The Employment Appeal Tribunal has confirmed that an employer’s well-intentioned motives are not relevant to the issue of whether there has been unlawful direct discrimination.

Under the Race Relations Act 1976, there is direct race discrimination if, on racial grounds, an employer treats a potential or actual employee less favourably than it treats or would treat other persons. The defence of objective justification is not available to an employer where direct race discrimination is alleged.

Amnesty International refused to appoint a northern Sudanese woman to a Sudanese researcher position because they thought that her ethnic origin would undermine the organisation’s impartiality as to the Sudanese conflict and might give rise to increased security risks for her and her colleagues when travelling in an area where there were significant ethnic tensions.

The rejected applicant brought a claim of direct race discrimination against Amnesty and Amnesty sought to rely on its motives for rejecting the applicant in its defence.

The race discrimination claim succeeded and, in upholding that decision, the Employment Appeal Tribunal confirmed that the correct approach is to examine the reason why the less favourable treatment complained of occurred and, once it was established that Amnesty’s actions were based on the applicant’s northern Sudanese origins, enquiry into the wider motives were not relevant.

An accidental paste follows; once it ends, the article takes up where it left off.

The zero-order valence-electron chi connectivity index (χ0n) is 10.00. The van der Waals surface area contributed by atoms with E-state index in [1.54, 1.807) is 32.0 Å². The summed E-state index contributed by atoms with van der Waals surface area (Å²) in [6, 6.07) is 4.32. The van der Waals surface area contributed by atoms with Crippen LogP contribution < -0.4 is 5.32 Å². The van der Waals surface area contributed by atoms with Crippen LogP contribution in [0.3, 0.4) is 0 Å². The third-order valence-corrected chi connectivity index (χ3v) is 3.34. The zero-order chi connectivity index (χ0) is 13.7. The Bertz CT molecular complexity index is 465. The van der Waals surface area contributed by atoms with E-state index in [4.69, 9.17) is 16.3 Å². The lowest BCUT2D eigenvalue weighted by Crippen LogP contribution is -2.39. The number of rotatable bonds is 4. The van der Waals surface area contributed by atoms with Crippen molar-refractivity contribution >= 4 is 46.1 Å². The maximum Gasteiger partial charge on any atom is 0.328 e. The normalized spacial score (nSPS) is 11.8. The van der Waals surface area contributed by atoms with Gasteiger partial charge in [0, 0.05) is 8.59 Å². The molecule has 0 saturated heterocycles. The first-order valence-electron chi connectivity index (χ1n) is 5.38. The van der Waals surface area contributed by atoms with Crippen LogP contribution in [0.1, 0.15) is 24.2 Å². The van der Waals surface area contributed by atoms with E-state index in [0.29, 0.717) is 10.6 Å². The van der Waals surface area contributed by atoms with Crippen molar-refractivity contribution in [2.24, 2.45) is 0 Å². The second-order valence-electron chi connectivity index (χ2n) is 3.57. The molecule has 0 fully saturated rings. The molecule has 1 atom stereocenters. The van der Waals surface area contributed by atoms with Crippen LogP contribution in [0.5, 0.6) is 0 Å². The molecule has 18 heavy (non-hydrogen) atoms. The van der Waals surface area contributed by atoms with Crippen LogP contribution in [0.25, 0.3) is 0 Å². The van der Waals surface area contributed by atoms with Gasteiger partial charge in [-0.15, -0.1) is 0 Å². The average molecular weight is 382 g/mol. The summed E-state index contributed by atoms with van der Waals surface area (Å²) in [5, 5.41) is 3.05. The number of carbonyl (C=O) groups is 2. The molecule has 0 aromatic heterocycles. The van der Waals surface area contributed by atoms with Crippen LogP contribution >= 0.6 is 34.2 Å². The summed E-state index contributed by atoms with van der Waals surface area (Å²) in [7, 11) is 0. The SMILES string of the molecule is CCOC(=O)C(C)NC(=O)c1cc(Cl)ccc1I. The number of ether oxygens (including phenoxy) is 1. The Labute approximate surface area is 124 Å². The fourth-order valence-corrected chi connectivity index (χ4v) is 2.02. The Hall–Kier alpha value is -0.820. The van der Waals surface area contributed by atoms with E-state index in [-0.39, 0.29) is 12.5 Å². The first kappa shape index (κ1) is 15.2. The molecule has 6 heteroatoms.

The case highlights the potential for unfairness to employers by the absence of any ability to argue the defence of justification in direct race discrimination claims, although, as the EAT itself pointed out when expressing some ‘unease’ about its decision, it might be possible for employers in a similar scenario to rely on the separate “genuine occupational requirement” defence; the Race Relations Act provides that an employer may be allowed to directly discriminate if being of a particular race is a genuine and determining occupational requirement and that it is proportionate to apply that requirement in the particular case. The classic example of this defence is where a restaurant serving cuisine of a particular region requires waiting staff of a certain ethnicity, compatible with the theme of the restaurant. The point was not argued by Amnesty in this case but it may, in principle, have been possible for them to have done so.